Overtime can be lucrative for employees who are willing to put in the extra hours, but some employees are surprised when they find they are not compensated for their additional work. There are some circumstances in which overtime laws are not applicable, but in most cases, if you work more than 40 hours in a given week, your employer must adjust your compensation rate accordingly. These are three ways companies commonly try to avoid it.
Use salary as an excuse
It is a common misconception that salaried employees are not eligible for overtime wages. According to the United States Department of Labor, this is only true if you make at least $455 per week or $23,660 annually. Salaried workers who make less than this are due overtime payment for any hours in excess of 40 in a work week.
Require work off the clock
Some employers pressure or explicitly require their employees to work off the clock. They may even facilitate it by providing company-funded phones or other technology. Even with these perks, your employer cannot ask you to make phone calls, answer emails or do anything else work-related if they are not compensating you for the time it takes to do so, including overtime wages if they are applicable.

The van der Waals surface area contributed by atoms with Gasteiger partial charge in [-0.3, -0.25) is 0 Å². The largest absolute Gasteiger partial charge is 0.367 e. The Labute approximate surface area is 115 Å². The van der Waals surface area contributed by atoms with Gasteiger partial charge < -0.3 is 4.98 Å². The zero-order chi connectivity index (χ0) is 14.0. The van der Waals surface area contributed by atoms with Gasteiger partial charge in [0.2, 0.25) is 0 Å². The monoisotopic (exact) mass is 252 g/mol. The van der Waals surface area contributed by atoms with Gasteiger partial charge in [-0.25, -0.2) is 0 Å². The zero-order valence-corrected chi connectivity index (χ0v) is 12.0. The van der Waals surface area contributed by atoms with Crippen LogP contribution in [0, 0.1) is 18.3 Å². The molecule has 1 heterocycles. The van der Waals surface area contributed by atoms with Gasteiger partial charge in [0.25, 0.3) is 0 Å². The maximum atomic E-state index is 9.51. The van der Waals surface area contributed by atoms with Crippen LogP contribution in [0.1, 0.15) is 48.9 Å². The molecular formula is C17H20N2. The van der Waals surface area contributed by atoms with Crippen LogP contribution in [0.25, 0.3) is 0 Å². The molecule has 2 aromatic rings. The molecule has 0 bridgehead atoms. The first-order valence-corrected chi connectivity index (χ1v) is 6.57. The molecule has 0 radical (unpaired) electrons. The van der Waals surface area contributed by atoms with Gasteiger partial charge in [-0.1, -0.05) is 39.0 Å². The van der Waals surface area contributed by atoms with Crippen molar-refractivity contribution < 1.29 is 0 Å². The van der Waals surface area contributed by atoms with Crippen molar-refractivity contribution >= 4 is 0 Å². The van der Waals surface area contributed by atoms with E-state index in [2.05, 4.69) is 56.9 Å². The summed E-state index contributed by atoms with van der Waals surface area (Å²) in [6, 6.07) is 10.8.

Classify employees as independent contractors
This is one of the most common ways employers get around overtime laws. Companies that dictate when, where and how you work are requiring you to fulfill the duties typically expected of an employee. In addition to losing the wages the company may owe you for working overtime, you are losing all of the money you pay in taxes that should be your employers’ responsibility.
If your employer is refusing to pay you overtime that you are due, a lawyer may be able to help. Contact an attorney for more information.